Suthep and Tharit on lese majeste

17 05 2012

Regular readers will recall that the Department of Special Investigation has recommended the dropping of lese majeste charges against red shirt leader and Puea Thai Party parliamentarian Jatuporn Promphan.

Since the detestable DSI chief Tharit Pengdit made the announcement, the ultra-royalists have been critical. More recently, the Democrat Party’s Southern power broker and former prime minister Suthep Thaugsuban has questioned (to use PPT’s language rather than Suthep’s words) how it was that the slippery Tharit went from being a salivating proponent of the political use of the law to a lese majeste puppy on Jatuporn.

PPT almost never agrees with Suthep. He was the architect of much of the political repression of the Abhisit Vejjaiva government, including its heavily politicized and profligate use of lese majeste to bolster the repressive royalist regime. And, we would not question the dropping of a lese majeste charge. However, Suthep’s questioning of Tharit’s political chameleon-ism deserves some attention.

Tharit has responded by saying he will not respond to Suthep’s criticism, saying: “Democrat [Party] Suthep Thaugsuban was once the DSI’s political overseer, so I will not talk back to my former boss…”.

But Tharit did acknowledge that he once thought Jatuporn guilty of lese majeste in a way that displays his political slipperiness: “Tarit conceded he had earlier suspected Jatuporn of offending the monarchy but changed his opinion after studying the investigative outcome.”

It wasn’t quite that simple. At the time of the charge being made by Army boss General Prayuth Chan-ocha, Tharit was very vocal in public in his statements and claims. Then, Tharit said at a very high-profile “press conference that his office had listened to tapes of speeches of Mr Jatuporn and 13 other red shirt leaders and found they might have lese majeste contents.” Okay, he says “might,” but at the time he also stated that DSI was to submit a “a request to the Office of the Attorney General asking it to consider revoking bail for Mr Jatuporn [on terrorism charges] and other persons who have been freed on bail.”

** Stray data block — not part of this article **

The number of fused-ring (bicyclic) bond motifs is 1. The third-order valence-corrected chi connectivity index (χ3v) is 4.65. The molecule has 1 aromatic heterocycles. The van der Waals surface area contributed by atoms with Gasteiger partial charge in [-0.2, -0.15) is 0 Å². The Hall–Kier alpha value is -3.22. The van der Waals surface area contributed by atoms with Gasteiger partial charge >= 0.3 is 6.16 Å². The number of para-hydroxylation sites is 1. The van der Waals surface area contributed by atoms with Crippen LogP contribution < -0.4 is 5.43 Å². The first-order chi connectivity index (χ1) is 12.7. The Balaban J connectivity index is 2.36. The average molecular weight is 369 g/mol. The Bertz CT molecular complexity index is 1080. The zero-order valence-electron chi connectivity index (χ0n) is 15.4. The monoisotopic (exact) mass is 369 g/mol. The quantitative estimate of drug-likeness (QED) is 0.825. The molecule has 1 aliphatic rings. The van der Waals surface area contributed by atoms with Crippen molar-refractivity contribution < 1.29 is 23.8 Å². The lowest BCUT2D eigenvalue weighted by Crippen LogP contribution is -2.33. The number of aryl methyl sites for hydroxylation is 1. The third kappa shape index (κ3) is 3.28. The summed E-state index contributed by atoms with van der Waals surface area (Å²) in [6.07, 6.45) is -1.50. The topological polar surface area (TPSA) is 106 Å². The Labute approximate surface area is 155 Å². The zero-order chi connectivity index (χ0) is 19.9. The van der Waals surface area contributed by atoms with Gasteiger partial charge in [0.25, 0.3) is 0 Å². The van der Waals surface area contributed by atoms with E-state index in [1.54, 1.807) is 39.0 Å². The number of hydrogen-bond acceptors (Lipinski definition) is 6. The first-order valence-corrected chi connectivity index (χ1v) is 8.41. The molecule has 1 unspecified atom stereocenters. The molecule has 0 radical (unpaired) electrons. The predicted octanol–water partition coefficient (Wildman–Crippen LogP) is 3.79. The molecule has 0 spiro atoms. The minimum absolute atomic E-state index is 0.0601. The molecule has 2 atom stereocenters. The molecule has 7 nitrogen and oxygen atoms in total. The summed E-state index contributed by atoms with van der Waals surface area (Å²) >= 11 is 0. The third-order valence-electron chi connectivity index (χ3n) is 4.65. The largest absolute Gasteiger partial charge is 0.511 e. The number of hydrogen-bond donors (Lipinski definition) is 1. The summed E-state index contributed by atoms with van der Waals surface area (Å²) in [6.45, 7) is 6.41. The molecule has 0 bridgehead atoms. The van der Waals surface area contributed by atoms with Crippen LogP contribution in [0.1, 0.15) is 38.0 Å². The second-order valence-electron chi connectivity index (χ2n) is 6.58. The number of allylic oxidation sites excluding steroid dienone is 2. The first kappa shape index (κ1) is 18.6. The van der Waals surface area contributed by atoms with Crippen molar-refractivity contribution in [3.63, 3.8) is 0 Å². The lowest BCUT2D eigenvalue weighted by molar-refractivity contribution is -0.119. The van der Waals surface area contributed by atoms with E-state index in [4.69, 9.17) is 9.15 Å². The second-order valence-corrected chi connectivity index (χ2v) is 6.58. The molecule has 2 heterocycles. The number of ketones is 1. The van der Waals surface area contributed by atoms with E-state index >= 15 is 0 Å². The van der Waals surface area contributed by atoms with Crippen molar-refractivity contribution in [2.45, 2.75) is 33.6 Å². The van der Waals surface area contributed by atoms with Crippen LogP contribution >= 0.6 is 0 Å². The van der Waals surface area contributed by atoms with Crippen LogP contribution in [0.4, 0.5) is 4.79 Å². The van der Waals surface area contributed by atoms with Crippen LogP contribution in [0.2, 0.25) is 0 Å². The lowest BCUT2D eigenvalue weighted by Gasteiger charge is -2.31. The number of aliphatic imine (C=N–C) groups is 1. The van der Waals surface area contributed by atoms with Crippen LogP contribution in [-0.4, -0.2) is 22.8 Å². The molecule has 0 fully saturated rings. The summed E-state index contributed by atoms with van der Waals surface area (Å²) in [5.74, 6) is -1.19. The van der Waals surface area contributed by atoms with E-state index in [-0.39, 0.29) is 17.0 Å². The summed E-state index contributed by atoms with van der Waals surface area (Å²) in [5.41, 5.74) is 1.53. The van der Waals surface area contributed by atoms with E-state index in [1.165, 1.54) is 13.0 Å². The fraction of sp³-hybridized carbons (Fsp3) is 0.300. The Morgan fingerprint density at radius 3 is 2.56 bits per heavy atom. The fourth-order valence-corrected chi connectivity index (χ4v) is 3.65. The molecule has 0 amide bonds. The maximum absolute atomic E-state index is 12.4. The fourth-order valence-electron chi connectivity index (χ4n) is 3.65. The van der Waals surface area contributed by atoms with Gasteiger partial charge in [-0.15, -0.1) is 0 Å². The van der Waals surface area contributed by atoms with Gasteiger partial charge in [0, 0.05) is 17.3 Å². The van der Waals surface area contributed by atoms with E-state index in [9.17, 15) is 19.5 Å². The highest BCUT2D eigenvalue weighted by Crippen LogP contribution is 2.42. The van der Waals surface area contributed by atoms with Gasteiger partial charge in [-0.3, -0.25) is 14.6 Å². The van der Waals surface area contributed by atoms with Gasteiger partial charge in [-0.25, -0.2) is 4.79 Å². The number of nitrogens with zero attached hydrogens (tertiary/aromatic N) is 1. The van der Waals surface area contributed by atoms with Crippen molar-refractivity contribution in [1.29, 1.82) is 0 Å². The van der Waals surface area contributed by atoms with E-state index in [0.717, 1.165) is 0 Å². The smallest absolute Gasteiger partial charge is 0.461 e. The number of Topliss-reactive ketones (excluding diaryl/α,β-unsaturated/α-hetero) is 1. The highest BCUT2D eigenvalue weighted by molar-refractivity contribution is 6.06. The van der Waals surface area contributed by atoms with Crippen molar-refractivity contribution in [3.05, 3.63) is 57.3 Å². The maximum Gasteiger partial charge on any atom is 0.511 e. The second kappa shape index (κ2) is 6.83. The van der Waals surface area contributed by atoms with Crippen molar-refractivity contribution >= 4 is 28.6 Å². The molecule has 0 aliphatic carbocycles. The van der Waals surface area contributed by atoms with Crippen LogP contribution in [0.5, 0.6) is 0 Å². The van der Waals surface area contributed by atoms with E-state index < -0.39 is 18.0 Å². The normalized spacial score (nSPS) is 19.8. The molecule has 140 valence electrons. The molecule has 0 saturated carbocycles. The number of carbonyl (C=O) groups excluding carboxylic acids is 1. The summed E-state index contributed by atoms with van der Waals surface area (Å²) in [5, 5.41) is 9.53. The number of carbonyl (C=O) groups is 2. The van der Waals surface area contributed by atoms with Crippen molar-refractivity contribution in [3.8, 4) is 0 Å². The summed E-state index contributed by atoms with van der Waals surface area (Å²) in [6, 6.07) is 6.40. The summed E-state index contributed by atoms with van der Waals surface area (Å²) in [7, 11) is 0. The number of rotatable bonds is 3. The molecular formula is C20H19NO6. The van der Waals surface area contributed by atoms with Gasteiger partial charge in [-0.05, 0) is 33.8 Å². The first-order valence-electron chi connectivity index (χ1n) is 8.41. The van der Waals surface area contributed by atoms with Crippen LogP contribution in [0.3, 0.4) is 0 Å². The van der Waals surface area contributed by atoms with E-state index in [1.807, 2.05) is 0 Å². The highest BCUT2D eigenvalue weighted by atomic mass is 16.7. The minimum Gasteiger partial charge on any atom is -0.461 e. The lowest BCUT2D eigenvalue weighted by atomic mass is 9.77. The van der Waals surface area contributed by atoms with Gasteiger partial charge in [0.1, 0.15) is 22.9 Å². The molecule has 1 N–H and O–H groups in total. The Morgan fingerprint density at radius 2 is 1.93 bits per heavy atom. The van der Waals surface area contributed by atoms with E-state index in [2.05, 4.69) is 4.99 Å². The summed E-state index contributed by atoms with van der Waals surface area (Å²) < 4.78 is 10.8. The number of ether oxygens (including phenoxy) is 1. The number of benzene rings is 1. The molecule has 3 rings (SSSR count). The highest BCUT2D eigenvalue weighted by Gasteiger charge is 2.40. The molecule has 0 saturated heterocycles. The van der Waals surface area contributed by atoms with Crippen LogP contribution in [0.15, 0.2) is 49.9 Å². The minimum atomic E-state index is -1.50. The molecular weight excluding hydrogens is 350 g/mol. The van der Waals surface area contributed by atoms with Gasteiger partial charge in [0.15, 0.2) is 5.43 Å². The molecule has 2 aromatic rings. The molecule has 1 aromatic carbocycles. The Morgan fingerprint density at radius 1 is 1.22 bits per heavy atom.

In other words, Tharit was engaging in political partisanship for his then boss, Suthep, and wanted Jatuporn locked up. Indeed, Jatuporn’s bail on terrorism charges was revoked within days of the calling of the 2011 election, and he was kept in jail until 2 August 2011. During this period he stood as a party list candidate for the Puea Thai Party and was elected. DIS and Tharit repeatedly called for Jatuporn to be locked up and opposed his release once he was in prison.

Now, under a new government, Tharit and his boys have “drawn the conclusion on the Jatuporn case based on evidence collected from an investigation.” That also sounds like political partisanship, for the evidence – the speech – is no different now than it was back in 2011. DSI is a deeply flawed political organization masquerading as a law enforcement agency. The simple point is that the charges should never have been laid against Jatuporn and 18 others.



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